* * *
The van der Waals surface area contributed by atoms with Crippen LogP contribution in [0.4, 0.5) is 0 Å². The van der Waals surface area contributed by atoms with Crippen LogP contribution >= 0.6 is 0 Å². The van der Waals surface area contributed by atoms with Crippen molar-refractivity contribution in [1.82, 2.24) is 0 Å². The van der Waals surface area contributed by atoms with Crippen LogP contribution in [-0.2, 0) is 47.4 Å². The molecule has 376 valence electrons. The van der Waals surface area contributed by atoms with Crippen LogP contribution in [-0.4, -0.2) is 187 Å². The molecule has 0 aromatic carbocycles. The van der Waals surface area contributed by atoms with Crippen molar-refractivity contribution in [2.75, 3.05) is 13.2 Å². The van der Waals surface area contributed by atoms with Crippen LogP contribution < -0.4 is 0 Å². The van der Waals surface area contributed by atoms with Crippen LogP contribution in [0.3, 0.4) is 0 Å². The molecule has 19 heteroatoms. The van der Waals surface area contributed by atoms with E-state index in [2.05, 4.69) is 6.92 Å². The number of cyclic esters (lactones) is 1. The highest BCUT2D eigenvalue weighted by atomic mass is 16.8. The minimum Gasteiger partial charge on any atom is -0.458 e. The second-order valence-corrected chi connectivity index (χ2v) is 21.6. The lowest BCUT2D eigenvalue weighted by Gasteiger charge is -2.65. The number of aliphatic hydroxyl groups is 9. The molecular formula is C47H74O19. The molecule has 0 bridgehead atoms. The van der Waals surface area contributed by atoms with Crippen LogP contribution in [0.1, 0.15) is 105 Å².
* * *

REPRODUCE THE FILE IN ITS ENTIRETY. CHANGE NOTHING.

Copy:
The van der Waals surface area contributed by atoms with Crippen LogP contribution in [0.4, 0.5) is 0 Å². The van der Waals surface area contributed by atoms with Crippen LogP contribution >= 0.6 is 0 Å². The van der Waals surface area contributed by atoms with Crippen molar-refractivity contribution in [1.82, 2.24) is 0 Å². The van der Waals surface area contributed by atoms with Crippen LogP contribution in [-0.2, 0) is 47.4 Å². The molecule has 376 valence electrons. The van der Waals surface area contributed by atoms with Crippen LogP contribution in [-0.4, -0.2) is 187 Å². The molecule has 0 aromatic carbocycles. The van der Waals surface area contributed by atoms with Crippen molar-refractivity contribution in [2.75, 3.05) is 13.2 Å². The van der Waals surface area contributed by atoms with Crippen LogP contribution < -0.4 is 0 Å². The van der Waals surface area contributed by atoms with Crippen LogP contribution in [0.3, 0.4) is 0 Å². The molecule has 19 heteroatoms. The van der Waals surface area contributed by atoms with E-state index in [2.05, 4.69) is 6.92 Å². The number of cyclic esters (lactones) is 1. The highest BCUT2D eigenvalue weighted by atomic mass is 16.8. The minimum Gasteiger partial charge on any atom is -0.458 e. The second-order valence-corrected chi connectivity index (χ2v) is 21.6. The lowest BCUT2D eigenvalue weighted by Gasteiger charge is -2.65. The number of aliphatic hydroxyl groups is 9. The molecular formula is C47H74O19. The molecule has 0 bridgehead atoms. The van der Waals surface area contributed by atoms with Crippen LogP contribution in [0.1, 0.15) is 105 Å².